The present invention further includes in one embodiment a system for evaluating grating profile shapes. The system comprises a computer; a profile cluster database for storing the profile shape data for a cluster of profiles; a library of grating profiles; and a profile shape evaluator; where the profile shape evaluator accesses the profile shape data from a grating profile library instance selected as the closest match to an input grating profile, compares the profile shape data with a set of acceptable ranges of profile data for the application, and flags the input grating profile if the profile shape data is outside the set of acceptable ranges of profile data for the application.

BRIEF DESCRIPTION OF DRAWINGS

FIGS. 1A-1D are cross-sectional diagrams illustrating various grating profiles and key dimensions of grating features.

FIG. 2 is an architectural diagram illustrating a profile classification system according to one embodiment of the present invention.

FIG. 3 is flow chart of the steps in classifying the grating profiles, according to one embodiment of the present invention.

FIG. 4 in an architectural diagram of an application utilizing profile classification data to evaluate grating profiles, in one embodiment of the present invention.

FIG. 5A is two-dimensional graphical view illustrating a distribution of rectangular grating profiles and a stray undercut profile. FIG. 5B is two-dimensional graphical view illustrating a distribution of rectangular grating profiles and stray trapezoidal profiles. FIG. 5C is a two-dimensional graph of ratios of key grating feature dimensions illustrating the divergence of stray profiles from the average profiles.

FIG. 6A is a two-dimensional graphical view of grating profiles fabricated at different times during a manufacturing run. FIG. 6B is a graphical representation of the profile shape data expressed as critical dimension ratios in relation to acceptable ranges of the critical dimension ratios.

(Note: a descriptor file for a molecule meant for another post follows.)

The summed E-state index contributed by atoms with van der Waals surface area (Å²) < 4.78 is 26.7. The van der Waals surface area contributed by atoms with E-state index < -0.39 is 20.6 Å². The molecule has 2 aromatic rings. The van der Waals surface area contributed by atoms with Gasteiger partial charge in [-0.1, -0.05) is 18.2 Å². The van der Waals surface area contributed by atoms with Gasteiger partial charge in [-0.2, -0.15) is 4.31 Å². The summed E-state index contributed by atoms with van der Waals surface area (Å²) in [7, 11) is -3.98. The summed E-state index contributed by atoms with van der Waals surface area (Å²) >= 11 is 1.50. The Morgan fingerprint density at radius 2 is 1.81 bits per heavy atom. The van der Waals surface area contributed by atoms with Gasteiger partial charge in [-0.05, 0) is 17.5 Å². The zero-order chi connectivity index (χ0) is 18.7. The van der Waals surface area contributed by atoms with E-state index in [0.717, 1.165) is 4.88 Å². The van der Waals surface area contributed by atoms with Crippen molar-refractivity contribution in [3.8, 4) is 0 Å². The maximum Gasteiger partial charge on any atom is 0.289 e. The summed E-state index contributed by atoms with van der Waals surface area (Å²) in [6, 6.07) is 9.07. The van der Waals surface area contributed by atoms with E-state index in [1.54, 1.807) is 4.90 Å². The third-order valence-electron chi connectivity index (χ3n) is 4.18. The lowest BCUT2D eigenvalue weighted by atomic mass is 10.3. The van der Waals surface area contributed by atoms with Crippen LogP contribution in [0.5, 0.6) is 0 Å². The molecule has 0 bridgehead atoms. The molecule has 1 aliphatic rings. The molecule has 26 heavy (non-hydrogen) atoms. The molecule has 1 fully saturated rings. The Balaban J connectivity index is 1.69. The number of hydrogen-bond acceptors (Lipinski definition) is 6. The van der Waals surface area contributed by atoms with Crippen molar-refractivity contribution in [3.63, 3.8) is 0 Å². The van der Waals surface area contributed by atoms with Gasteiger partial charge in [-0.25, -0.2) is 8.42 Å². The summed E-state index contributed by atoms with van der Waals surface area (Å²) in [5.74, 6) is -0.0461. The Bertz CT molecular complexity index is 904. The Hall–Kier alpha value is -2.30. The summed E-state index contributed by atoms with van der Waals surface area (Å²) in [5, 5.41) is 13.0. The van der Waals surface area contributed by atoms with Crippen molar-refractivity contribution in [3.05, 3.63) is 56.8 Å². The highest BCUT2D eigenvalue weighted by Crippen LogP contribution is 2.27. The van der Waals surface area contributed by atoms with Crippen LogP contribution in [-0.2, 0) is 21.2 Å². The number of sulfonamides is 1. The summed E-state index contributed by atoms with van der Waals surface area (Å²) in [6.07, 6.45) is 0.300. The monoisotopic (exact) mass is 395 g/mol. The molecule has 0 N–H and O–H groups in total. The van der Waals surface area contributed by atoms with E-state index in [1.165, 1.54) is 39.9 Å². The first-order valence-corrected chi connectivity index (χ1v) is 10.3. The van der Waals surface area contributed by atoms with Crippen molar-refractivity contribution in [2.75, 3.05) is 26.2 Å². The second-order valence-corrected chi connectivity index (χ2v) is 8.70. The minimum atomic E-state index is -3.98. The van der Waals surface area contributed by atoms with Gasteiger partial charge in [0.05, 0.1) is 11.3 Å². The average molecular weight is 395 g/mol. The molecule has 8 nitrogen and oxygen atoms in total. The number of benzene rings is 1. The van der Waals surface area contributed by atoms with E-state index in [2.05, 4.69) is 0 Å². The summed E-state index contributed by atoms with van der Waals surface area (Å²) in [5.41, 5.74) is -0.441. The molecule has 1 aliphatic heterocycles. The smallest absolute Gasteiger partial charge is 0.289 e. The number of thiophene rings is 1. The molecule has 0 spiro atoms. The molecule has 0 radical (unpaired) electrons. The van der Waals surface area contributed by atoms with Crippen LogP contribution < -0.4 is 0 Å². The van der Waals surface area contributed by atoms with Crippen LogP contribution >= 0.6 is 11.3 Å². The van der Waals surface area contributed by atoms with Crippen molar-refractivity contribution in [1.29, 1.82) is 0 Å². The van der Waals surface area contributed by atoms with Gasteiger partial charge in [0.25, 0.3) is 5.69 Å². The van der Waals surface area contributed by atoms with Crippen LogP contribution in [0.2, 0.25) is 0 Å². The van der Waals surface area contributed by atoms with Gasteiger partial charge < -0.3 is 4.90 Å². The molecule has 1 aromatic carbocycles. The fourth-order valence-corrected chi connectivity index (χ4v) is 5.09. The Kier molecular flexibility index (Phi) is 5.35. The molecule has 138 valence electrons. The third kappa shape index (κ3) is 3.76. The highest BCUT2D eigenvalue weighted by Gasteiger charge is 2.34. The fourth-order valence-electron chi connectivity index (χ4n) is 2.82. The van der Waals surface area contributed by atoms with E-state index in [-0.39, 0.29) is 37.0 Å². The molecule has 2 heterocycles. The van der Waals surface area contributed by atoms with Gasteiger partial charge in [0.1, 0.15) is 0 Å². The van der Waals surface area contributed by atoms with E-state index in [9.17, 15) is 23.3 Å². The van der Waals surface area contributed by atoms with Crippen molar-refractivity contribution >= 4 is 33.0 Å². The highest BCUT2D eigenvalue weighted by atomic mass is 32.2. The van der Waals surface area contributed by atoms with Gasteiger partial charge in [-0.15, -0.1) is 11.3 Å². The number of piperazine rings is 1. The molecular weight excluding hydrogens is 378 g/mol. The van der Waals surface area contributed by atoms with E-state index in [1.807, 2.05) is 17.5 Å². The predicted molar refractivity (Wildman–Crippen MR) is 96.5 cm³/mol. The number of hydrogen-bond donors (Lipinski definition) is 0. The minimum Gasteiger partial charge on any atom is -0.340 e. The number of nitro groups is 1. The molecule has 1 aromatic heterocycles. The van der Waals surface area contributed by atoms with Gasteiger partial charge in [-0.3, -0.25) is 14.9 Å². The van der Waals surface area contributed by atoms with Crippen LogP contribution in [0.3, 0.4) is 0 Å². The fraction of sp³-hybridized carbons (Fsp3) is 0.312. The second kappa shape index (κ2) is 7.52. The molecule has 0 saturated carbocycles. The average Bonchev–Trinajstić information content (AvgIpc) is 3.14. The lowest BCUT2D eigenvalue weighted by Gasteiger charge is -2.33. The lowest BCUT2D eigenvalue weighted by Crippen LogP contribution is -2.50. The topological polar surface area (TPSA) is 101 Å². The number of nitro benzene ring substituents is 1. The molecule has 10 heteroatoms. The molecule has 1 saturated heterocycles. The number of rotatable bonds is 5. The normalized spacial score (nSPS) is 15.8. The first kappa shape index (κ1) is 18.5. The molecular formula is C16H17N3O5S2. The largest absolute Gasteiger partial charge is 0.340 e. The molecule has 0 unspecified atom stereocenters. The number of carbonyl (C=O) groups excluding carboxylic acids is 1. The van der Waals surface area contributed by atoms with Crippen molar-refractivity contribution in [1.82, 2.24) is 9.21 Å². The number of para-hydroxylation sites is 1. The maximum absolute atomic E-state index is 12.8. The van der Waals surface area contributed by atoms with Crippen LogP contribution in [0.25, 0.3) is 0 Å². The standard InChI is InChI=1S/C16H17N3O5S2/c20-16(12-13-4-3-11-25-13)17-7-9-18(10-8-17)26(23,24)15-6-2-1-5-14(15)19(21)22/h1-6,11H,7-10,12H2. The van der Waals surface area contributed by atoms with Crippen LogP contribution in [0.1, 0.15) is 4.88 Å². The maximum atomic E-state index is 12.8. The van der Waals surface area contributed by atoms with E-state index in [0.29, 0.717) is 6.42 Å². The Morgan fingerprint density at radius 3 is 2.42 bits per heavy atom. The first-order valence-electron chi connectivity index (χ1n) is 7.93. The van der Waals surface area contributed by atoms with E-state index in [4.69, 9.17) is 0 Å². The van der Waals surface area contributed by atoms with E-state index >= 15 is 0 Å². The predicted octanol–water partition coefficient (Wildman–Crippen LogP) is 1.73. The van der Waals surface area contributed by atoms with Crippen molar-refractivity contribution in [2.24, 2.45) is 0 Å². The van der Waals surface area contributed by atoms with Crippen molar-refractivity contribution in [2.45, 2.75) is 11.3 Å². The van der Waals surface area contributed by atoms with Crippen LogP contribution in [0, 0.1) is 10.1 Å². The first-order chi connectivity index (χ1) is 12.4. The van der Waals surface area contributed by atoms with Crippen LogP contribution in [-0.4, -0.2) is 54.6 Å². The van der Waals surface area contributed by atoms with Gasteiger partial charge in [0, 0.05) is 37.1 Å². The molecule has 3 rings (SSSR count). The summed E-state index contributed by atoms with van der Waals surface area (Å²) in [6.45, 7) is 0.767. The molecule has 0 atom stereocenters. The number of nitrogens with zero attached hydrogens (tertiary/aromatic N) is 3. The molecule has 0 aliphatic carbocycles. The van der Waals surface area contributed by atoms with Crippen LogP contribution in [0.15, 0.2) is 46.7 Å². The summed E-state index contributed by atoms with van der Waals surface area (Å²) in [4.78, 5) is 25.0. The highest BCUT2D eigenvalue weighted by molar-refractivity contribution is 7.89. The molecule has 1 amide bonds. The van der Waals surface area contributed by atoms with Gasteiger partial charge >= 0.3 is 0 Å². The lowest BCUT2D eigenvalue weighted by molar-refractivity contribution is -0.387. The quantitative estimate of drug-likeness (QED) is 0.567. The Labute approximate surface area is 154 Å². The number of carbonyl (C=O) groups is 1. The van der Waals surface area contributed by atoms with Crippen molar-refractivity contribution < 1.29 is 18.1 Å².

FIG. 7A is a two-dimensional graphical view of grating profiles fabricated at different times during a manufacturing run. FIG. 7B is a graphical representation of the profile shape data expressed as critical dimension ratios in relation to acceptable ranges of the same critical dimension ratios, the acceptable ranges expressed as a set of values within a circular boundary.

FIG. 8 is a flow chart of the process for searching the closest matching library profile instance to the input grating spectrum data and for evaluating acceptability of a grating, in one embodiment of the present invention.

FIG. 9 is a display format for using the profile classification data to signal an alert due to a drift in grating profile dimensions, in one embodiment of the present invention.

DETAILED DESCRIPTION OF PREFERRED EMBODIMENT(S)

FIG. 1A to FIG. 1D are cross-sectional diagrams illustrating various profiles and key dimensions of grating features. FIG. 1A is a cross-sectional diagram of a grating with a rectangular profile, illustrating the feature bottom width w1 and the feature height h1. FIG. 1B is a cross-sectional diagram of a grating with a trapezoidal profile, illustrating the feature bottom width w1, the feature height h1, and the sidewall angle t1. FIG. 1C is a cross-sectional diagram of a grating with a trapezoidal profile with top rounding, illustrating the feature trapezoidal bottom width w1, the trapezoidal top width w2, total height h, the rounding top width w3, and the height prior to the top rounding p1. A key dimensional statistic for the trapezoidal with top rounding profile is the percent height of top rounding, calculated by the formula: (p1/h)*100. FIG. 1D is a cross-sectional diagram of a grating with a trapezoidal profile with top rounding and bottom footing, illustrating the feature footing bottom width w1, the trapezoidal bottom width w2, the total height h, the trapezoidal width w3, and the rounding top width w4. Two key dimensional statistics for the trapezoidal with top rounding and bottom footing are percent height bottom foot, calculated with the formula: (p1/h)*100; and percent height of top rounding, calculated with the formula: (p2/h)*100.

Some applications may include other profile measurements to account for T-topping, rounding, undercut, concave sidewalls, convex sidewalls, and the underlying thickness.